Hypothyroidism can be detected by a Healthcare professional through history taking and examination, and confirmed by blood testing which is a bit specialised.
Hypothyroidism is, like anaemia, a potentially life-threatening condition. It can be treated by thyroid hormone replacement therapy over a period that is usually months to years. Normal functioning can be achieved, even before the thyroid hormone levels go back to perfectly normal.
Several vitamin deficiencies can cause feelings of tiredness and fatigue. But the most well-known are deficiencies of B Vitamins (hypovitaminoses B). There can be a deficiency of one type of B Vitamins, but frequently it is several of them that are low on blood testing.
B Vitamins, as discussed above, can cause weakness of blood (anaemia). This can also be caused by Vitamin C, which is essential for iron absorption. Vitamin D, acquired from sunshine, is also essential for energy.
B Vitamins, on their own right, can cause tiredness and fatigue. This is because the B Vitamins play certain critical roles in the Central Nervous System. They act as “coenzymes” to certain biochemical processes in the brain and its connections.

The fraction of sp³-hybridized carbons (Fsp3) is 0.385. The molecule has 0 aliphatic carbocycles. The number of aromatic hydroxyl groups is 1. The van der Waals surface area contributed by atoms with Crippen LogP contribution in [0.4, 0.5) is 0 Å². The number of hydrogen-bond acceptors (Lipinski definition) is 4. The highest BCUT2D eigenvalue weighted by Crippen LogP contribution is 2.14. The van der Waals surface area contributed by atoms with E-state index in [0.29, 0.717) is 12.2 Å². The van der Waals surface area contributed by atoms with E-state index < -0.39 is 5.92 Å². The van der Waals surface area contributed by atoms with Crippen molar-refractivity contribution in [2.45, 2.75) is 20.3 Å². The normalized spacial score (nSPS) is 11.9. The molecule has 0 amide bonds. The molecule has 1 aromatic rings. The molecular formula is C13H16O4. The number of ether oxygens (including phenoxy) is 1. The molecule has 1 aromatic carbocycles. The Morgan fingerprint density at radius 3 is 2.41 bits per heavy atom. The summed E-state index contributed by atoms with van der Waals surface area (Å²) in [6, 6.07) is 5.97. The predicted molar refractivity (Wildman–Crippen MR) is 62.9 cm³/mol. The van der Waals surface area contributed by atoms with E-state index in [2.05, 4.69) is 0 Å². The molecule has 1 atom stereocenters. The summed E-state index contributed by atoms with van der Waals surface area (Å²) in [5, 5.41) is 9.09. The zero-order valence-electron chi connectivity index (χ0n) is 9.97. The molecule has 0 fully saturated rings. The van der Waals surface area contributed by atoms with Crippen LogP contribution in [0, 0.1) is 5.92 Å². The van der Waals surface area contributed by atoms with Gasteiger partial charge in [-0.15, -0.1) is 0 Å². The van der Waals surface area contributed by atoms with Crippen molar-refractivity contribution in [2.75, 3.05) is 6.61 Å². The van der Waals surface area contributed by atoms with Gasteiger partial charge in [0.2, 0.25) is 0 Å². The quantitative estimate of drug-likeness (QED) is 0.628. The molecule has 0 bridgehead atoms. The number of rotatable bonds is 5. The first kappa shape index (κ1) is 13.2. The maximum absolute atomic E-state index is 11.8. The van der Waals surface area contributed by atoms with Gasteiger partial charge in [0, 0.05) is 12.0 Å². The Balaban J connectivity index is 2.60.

DEFICIENCIES OF MINERALS AND TRACE ELEMENTS
The minerals in the body, especially in the bloodstream, are kept at an incredibly controlled normal range. But for various reasons, that balance sometimes gets lost, and the minerals become low or high.
Trace elements are needed in minute quantities in the body. But they too must be at certain levels.
Minerals or trace elements can be low due to decreased intake or increased losses. When this happens, symptoms may begin to be felt at a certain critical level, and worsen as the levels drop further.
The above discussion of the general causes of tiredness and fatigue is not exhaustive, but covers the overwhelming majority of the causes.
To summarise the general (affecting the whole body) causes, they are:
- insufficient water in the body
- diabetes mellitus
- psychological factors such as depression
- thyroid disease especially hypothyroidism
- vitamin deficiencies
- deficiencies of minerals and trace elements
In the next article, we will look into the SYSTEMATIC and ORGAN-SPECIFIC causes of tiredness and fatigue.